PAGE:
• Be treated with dignity and respect
  • Receive information regarding their medical care and treatment
  • Communication with family members, friends, and fellow residents
  • Privacy
  • Security and safety
  • Participate in community activities
  • Welcome or refuse visitors
  • The security of possessions
  • Participate in the review of their care plans
  • Voice grievances and file a complaint regarding any abuse or neglect
  • Choose their own doctor or medical provider
  • Refuse medication (with some exceptions)

Consult with an experienced nursing home abuse lawyer in Ohio by calling 888.534.4850.

Ohio Nursing Home Patient Bill of Rights

Ohio nursing home residents are afforded several protections. The Ohio Nursing Home Patient Bill of Rights, Ohio Revised Code 3721.13, grants many rights to those residing in nursing homes or other assistive or long-term care facilities. Although similar to those outlined in the NHRA, Ohio’s legislation takes some protections a step further. Under ORC 3721.13, a resident has the right to:

  • A clean and safe living environment
  • Exercise all civil rights
  • Adequate and appropriate nursing care and medical treatment regardless of age, race, color, national origin, or source of payment for care
  • Be free from verbal, mental, emotional, and physical abuse
  • Be treated with respect, courtesy, respect, and recognition of dignity and individuality at all times
  • Have all reasonable inquiries and requests addressed promptly
  • Have all clothing and bedding changed as needed to ensure the resident’s sanitation and comfort
  • Know the name and specialty of any doctor or person responsible for their care or coordination of care
  • Have their staff physician of choice and the right to choose an attending physician or one who is not on the facility’s staff
  • Withhold payment for a doctor’s visit if the doctor did not visit the patient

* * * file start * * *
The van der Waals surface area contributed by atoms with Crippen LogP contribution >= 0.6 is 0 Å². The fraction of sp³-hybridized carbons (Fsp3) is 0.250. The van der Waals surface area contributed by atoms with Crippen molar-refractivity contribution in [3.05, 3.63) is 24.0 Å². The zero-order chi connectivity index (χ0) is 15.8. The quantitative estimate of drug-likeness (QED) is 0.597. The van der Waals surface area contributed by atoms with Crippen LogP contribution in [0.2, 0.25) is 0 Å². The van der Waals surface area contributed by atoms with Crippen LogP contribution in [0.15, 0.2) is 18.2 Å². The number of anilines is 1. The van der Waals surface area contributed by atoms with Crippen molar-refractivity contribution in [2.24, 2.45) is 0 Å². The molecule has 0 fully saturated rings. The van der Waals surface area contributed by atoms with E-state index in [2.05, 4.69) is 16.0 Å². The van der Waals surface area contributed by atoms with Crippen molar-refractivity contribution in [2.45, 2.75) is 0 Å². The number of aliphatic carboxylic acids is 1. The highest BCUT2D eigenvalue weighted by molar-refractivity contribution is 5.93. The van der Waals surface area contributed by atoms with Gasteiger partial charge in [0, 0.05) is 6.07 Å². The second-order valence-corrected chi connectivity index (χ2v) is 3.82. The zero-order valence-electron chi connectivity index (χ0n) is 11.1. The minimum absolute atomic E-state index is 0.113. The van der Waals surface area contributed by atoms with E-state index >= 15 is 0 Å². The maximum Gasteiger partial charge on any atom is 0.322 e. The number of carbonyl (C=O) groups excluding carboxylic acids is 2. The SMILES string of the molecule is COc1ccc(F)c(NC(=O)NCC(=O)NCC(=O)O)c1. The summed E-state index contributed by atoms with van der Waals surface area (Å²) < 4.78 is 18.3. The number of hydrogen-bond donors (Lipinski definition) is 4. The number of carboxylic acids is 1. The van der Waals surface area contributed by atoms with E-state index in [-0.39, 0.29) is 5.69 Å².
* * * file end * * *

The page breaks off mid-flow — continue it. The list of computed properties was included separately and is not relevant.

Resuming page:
• Participate in any decisions that affect their life, including communication with their doctors, access to their medical records, and information relating to medical conditions and treatment
  • Confidential treatment of their personal and medical records and the right to approve or refuse information disclosure
  • Privacy during medical exams and treatment and care of their personal and bodily needs
  • Refuse to serve as a subject in a medical experiment
  • Be free of physical and chemical restraints
  • Choose a pharmacist and to receive medications at reasonable prices
  • Participate in educational, vocational, recreational, social, and habitual programs at the resident’s expense
  • Go to sleep and wake up on their own schedule
  • Observe religious activities and obligations, maintain their cultural identity, and participate in community and social groups
  • Private and restricted communication with family members, social workers, public officials, and attorneys.
  • Visitation from and to share a room with their spouse
  • Keep their doors closed and for them not to be opened without first knocking except in an emergency or as part of their doctor’s orders
  • Keep and use their personal items, including their clothing and possessions